Depending on the type of metal surface you wish to paint, whether interior or exterior, different surfaces require different paint products, pre painting treatments and painting techniques. This ensures the most appropriate treatment for each surface whether inside or outside the home and on all sorts of surfaces. Find out the best paint for the job with this handy article.

Painting Exterior Surfaces

Bricks, masonry and cement render – Usually these surfaces can be coated with two coats of water-based acrylic finish with no sealer required. Sometimes a brown to purple vanadium appears on the surface after painting. This is found within particular bricks. Check that the brickwork is dry. Patch the affected area with an oil-based sealer followed by repainting the bricks or the wall. This will solve the problem.

Concrete tiles – After about 15 to 20 years the coating on concrete tiles can erode. The colour becomes patchy and dull. Before repainting, the surface should be treated to remove moss, mould and lichen. Apply a 3% chlorine bleach solution followed by thorough water rinsing and scrubbing or heater jet cleaning. If the surface is still chalky after this treatment, apply an oil-based pigmented sealer. Finally, apply two coats of exterior water-based acrylic topcoat.

Concrete driveway and patios – All bare concrete surfaces must be acid etched prior to painting. Acid etching is carried out by swabbing liberally with a solution of 1 part hydrochloric acid to 3 parts water. Allow two coats of selected paving paint. Coloured oxide topped concrete may require more than one acid etching to make the surface porous enough for paint adhesion. Check porosity after the concrete has dried by applying a little water. If the concrete is porous enough, the water will be rapidly absorbed. If not, repeat the acid etching. Bubbling and flaking can be caused by moisture rising up through the slab. Unless this can be stopped, over coating with normal house paint may be unsuccessful.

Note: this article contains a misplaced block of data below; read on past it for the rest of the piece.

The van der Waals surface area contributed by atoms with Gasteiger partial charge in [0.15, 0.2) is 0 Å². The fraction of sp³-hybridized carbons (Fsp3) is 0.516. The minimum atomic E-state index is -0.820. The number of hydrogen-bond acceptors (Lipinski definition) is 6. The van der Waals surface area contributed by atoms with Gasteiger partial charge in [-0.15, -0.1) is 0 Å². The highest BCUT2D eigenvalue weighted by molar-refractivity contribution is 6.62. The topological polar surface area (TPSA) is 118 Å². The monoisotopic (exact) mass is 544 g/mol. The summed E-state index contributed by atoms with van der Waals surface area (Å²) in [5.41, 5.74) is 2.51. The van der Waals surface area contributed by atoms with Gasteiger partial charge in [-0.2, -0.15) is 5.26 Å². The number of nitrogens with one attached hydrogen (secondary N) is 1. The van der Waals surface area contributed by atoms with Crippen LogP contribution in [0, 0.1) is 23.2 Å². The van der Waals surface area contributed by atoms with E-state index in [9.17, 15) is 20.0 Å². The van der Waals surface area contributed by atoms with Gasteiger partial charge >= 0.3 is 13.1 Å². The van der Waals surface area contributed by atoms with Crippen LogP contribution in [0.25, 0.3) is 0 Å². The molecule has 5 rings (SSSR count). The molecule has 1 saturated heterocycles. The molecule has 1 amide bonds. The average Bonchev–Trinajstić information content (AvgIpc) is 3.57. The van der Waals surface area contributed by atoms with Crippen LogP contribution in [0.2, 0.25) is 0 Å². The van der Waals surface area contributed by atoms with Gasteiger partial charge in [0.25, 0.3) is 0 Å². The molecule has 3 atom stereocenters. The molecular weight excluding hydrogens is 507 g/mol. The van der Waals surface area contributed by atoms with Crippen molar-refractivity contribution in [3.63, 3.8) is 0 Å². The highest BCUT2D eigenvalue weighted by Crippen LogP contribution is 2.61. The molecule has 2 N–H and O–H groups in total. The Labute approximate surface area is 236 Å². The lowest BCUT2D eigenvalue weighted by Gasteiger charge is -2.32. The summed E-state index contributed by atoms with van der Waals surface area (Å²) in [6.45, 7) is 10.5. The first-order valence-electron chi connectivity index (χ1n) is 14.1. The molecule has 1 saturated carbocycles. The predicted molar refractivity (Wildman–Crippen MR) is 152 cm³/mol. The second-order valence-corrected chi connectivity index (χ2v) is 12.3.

Fibreglass sheeting – Corrugated fibreglass sheeting (and other plastic sheetings) used on pergolas and shade houses can be painted with an exterior water-based acrylic paint. This process will also extend the life of the sheeting. Sheeting should be scrubbed with a steel wool pad and a mild solution of detergent in water, rinsed off and allowed to dry before painting.

Painting Interior Surfaces

Ceramic tiles – Ceramic tiles are difficult to paint satisfactorily, especially highly glazed tiles. On a glassy surface, the paint has no key to stick to. Glazed wall tiles can be painted with an oil-based sealer and enamel with fair results, except in wet areas where the moisture will lift the paint. Painting glazed floor tiles is to be avoided. Foot traffic will easily remove the paint. Unglazed floor tiles can be coated with a slate sealer to keep grease and dirt from penetrating. Don’t use clear polyurethane varnishes as worn areas are difficult to patch.

Craftwood – Craftwood is a form of particle board. It has a wax content which can interfere with the drying of oil-based paints. Undercoat with a water-based sealer/undercoat and then apply oil-based or water-based finishes as appropriate.